WGCU is celebrating the 50th anniversary of the desegregation of Lee County schools in the form of “Reading, Writing, and Civil Rights,” a documentary produced by WGCU and hosted by the Office of Community Outreach.
According to the WGCU website, “Reading, Writing, and Civil Rights” is a TV documentary in which “several Southwest Florida residents share their memories of being the first African-Americans to brave one of the most dramatic social experiments of the 20th century.” The goal of the film is to show the dramatic events of the 1950s, 60s and beyond that eventually led to integration in the school district of Lee County, which “may have been one of the last to satisfy the courts.”
Prior to desegregation, states could legally require black students to attend different schools than white students — a result of the Jim Crow ideology of “separate but equal.” Many African-American families were upset by this policy because black students were often stuck with “old books, used uniforms and long bus rides,” according to a News-Press article by Ashley Smith.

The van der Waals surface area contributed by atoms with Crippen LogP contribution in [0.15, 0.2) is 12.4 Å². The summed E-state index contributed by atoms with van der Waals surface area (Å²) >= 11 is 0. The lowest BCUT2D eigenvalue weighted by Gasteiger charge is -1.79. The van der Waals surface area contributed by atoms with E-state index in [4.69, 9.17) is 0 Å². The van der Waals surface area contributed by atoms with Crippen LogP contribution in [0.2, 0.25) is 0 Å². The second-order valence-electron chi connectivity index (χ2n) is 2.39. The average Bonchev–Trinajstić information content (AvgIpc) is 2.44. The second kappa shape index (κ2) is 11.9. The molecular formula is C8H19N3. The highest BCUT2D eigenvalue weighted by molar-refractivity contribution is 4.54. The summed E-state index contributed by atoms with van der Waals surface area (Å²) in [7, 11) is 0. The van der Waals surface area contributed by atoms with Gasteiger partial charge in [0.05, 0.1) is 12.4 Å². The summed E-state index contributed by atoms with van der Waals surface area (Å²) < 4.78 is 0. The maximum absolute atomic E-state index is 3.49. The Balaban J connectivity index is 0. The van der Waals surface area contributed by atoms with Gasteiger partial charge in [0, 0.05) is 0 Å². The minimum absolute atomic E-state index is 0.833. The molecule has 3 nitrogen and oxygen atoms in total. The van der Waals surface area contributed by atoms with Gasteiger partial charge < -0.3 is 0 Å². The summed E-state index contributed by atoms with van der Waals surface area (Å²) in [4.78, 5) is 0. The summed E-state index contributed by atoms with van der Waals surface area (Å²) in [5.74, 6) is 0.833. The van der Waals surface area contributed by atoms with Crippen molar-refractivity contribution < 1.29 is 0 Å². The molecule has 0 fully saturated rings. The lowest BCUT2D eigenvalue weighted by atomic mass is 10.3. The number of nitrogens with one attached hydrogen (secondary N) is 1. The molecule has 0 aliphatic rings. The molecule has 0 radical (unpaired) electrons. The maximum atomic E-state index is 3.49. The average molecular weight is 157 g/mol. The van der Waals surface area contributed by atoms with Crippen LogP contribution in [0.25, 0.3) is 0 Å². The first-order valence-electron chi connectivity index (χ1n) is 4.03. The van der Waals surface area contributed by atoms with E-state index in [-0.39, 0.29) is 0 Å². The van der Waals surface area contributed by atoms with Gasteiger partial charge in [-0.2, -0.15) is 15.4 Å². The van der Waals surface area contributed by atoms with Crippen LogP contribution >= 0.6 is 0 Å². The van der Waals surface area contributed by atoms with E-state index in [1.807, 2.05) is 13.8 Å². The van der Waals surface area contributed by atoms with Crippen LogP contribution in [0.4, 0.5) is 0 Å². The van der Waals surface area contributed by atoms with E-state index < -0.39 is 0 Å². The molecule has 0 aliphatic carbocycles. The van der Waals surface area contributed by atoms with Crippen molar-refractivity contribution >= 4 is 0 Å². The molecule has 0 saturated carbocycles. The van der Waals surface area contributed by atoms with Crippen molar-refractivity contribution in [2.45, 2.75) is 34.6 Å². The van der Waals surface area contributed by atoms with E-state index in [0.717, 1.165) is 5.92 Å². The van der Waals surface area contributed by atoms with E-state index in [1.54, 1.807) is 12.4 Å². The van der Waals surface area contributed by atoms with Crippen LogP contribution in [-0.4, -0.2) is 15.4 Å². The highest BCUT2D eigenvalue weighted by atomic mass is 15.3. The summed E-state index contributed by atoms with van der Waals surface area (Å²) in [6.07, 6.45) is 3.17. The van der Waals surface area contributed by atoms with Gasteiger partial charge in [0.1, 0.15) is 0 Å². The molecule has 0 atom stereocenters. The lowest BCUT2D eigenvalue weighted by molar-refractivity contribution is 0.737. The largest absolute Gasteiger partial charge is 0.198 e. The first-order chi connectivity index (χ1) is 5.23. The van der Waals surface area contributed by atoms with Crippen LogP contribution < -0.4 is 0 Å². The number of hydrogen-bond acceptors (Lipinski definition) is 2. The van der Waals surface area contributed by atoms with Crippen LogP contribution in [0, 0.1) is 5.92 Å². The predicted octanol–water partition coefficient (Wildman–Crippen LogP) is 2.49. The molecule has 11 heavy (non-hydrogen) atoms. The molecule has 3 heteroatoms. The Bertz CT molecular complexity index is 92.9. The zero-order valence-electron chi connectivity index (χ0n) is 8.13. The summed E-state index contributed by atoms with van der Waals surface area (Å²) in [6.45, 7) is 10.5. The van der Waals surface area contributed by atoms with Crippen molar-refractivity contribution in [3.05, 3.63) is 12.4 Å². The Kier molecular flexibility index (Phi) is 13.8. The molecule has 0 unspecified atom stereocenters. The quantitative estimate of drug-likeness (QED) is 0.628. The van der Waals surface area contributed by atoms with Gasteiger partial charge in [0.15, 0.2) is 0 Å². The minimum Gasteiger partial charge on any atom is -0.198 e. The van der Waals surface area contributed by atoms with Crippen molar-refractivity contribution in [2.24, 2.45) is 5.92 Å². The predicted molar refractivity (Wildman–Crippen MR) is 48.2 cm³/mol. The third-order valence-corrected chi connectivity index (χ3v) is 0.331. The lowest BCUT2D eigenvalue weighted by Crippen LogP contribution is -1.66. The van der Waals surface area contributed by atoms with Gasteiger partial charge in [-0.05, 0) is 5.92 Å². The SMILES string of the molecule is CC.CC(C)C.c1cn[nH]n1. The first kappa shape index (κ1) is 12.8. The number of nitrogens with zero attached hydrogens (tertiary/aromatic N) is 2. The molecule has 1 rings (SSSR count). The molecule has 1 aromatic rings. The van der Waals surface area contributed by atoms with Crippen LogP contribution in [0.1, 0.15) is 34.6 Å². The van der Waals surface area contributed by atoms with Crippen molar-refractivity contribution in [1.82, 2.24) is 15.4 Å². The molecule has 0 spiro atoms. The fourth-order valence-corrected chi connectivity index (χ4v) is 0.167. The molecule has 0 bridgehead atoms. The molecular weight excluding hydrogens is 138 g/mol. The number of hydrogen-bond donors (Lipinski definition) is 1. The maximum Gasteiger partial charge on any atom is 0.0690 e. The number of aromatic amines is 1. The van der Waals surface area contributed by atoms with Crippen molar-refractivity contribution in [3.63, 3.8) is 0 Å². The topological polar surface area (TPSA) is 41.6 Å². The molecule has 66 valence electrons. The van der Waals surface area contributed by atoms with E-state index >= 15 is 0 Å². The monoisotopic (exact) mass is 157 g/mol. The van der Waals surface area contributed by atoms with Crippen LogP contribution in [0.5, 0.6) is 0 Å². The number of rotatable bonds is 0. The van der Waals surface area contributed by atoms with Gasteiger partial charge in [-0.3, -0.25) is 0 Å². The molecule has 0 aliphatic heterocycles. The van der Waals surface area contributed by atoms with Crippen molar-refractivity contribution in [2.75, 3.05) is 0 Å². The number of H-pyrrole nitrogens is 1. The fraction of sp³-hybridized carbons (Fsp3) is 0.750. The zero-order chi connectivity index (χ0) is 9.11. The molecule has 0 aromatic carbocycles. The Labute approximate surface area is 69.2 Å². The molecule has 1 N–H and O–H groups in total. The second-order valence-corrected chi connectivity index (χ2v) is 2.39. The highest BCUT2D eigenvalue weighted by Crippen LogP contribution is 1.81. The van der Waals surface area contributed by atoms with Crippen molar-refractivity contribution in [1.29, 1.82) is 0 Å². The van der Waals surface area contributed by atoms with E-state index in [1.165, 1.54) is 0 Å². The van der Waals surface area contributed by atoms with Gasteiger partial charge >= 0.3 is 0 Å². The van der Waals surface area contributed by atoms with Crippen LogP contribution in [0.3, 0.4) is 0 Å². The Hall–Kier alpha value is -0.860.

Although schools were officially desegregated in 1954 after the famous Brown v. Board of Education lawsuit, it would be many more years before all school districts were truly integrated. Brown v. Board of Education actually refers to five major court cases in 1954 and 1955 that were related to the issue of state-sponsored segregation in public schools. When the Supreme Court ruled racial segregation of schools unconstitutional, it initiated the long process of getting every state to abandon segregation.
Ten years later, the NAACP filed a lawsuit on behalf of Rosalind Blalock, a black girl who “was denied admittance to the all-white Fort Myers High in 1964,” according to News-Press. The fight for civil rights for black students had come to Lee County, and the court case Blalock v. Lee County Schools marked an important victory for activists. This court decision is celebrated today
Nick Wobrock, a senior communication major at Florida Gulf Coast University, believes in the importance of remembering the historic event.
“Desegregation was a really great change, and it honestly should have happened much sooner here in Lee County,” Wobrock said. “I’ve lived in this area all my life. There may still be a rift when it comes to race, but we’ve made a lot of progress.”
“Reading, Writing, and Civil Rights” will premiere at 5 p.m. Wednesday, Feb. 25 in the Cohen Center Ballroom. The screening is free to attend. For more information, click here.